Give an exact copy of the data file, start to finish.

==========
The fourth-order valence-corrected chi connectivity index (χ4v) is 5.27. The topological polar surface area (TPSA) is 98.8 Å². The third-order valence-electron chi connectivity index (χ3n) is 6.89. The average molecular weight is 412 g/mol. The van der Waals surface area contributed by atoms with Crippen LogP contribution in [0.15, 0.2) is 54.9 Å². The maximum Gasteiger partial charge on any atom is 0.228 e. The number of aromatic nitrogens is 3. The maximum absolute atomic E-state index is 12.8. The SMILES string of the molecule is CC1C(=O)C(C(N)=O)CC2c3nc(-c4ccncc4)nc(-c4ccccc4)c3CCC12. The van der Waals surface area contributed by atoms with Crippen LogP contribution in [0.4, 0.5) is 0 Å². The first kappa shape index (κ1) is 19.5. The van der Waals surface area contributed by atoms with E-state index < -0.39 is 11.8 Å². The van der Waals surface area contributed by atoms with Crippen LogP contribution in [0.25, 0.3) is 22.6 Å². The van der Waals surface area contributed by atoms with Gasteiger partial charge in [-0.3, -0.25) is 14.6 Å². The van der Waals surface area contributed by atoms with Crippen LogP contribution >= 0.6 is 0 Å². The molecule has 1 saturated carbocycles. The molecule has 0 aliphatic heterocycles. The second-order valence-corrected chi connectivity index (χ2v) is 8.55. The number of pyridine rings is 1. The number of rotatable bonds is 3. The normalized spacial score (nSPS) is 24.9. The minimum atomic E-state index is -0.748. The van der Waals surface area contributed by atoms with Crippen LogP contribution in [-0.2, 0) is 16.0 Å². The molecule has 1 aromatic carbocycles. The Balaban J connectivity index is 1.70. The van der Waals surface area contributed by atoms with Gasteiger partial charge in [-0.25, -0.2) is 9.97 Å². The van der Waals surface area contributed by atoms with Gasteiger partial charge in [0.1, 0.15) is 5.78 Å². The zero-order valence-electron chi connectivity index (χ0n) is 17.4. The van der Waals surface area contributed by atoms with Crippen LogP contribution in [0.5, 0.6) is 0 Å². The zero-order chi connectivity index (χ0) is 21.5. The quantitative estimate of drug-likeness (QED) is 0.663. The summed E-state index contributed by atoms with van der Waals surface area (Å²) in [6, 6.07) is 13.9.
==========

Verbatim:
The fourth-order valence-corrected chi connectivity index (χ4v) is 5.27. The topological polar surface area (TPSA) is 98.8 Å². The third-order valence-electron chi connectivity index (χ3n) is 6.89. The average molecular weight is 412 g/mol. The van der Waals surface area contributed by atoms with Crippen LogP contribution in [0.15, 0.2) is 54.9 Å². The maximum Gasteiger partial charge on any atom is 0.228 e. The number of aromatic nitrogens is 3. The maximum absolute atomic E-state index is 12.8. The SMILES string of the molecule is CC1C(=O)C(C(N)=O)CC2c3nc(-c4ccncc4)nc(-c4ccccc4)c3CCC12. The van der Waals surface area contributed by atoms with Crippen LogP contribution in [0.4, 0.5) is 0 Å². The first kappa shape index (κ1) is 19.5. The van der Waals surface area contributed by atoms with E-state index < -0.39 is 11.8 Å². The van der Waals surface area contributed by atoms with Crippen LogP contribution in [0.25, 0.3) is 22.6 Å². The van der Waals surface area contributed by atoms with Gasteiger partial charge in [-0.3, -0.25) is 14.6 Å². The van der Waals surface area contributed by atoms with Crippen LogP contribution >= 0.6 is 0 Å². The molecule has 1 saturated carbocycles. The molecule has 0 aliphatic heterocycles. The second-order valence-corrected chi connectivity index (χ2v) is 8.55. The number of pyridine rings is 1. The number of rotatable bonds is 3. The normalized spacial score (nSPS) is 24.9. The minimum atomic E-state index is -0.748. The van der Waals surface area contributed by atoms with Crippen LogP contribution in [-0.2, 0) is 16.0 Å². The molecule has 1 aromatic carbocycles. The Balaban J connectivity index is 1.70. The van der Waals surface area contributed by atoms with Gasteiger partial charge in [-0.25, -0.2) is 9.97 Å². The van der Waals surface area contributed by atoms with Gasteiger partial charge in [0.1, 0.15) is 5.78 Å². The zero-order valence-electron chi connectivity index (χ0n) is 17.4. The van der Waals surface area contributed by atoms with Crippen LogP contribution in [0.5, 0.6) is 0 Å². The zero-order chi connectivity index (χ0) is 21.5. The quantitative estimate of drug-likeness (QED) is 0.663. The summed E-state index contributed by atoms with van der Waals surface area (Å²) in [6, 6.07) is 13.9.